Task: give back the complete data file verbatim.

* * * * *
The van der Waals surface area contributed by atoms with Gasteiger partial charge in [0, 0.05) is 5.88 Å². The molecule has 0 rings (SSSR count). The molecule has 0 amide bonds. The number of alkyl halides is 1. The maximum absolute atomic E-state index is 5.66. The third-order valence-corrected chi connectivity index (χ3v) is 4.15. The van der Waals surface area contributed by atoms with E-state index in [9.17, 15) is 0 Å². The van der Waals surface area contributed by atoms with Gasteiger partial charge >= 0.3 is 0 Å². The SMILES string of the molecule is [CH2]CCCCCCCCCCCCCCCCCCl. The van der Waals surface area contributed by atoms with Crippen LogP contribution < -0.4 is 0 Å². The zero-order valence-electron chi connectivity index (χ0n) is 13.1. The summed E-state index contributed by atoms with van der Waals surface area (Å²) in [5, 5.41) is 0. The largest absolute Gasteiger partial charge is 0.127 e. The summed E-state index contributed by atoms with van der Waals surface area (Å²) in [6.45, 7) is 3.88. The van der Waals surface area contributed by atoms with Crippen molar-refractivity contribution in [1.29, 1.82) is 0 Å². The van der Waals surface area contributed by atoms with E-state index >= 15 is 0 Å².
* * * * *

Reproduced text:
The van der Waals surface area contributed by atoms with Gasteiger partial charge in [0, 0.05) is 5.88 Å². The molecule has 0 rings (SSSR count). The molecule has 0 amide bonds. The number of alkyl halides is 1. The maximum absolute atomic E-state index is 5.66. The third-order valence-corrected chi connectivity index (χ3v) is 4.15. The van der Waals surface area contributed by atoms with E-state index in [9.17, 15) is 0 Å². The van der Waals surface area contributed by atoms with Gasteiger partial charge >= 0.3 is 0 Å². The SMILES string of the molecule is [CH2]CCCCCCCCCCCCCCCCCCl. The van der Waals surface area contributed by atoms with Crippen LogP contribution < -0.4 is 0 Å². The zero-order valence-electron chi connectivity index (χ0n) is 13.1. The summed E-state index contributed by atoms with van der Waals surface area (Å²) in [5, 5.41) is 0. The largest absolute Gasteiger partial charge is 0.127 e. The summed E-state index contributed by atoms with van der Waals surface area (Å²) in [6.45, 7) is 3.88. The van der Waals surface area contributed by atoms with Crippen molar-refractivity contribution in [1.29, 1.82) is 0 Å². The van der Waals surface area contributed by atoms with E-state index >= 15 is 0 Å².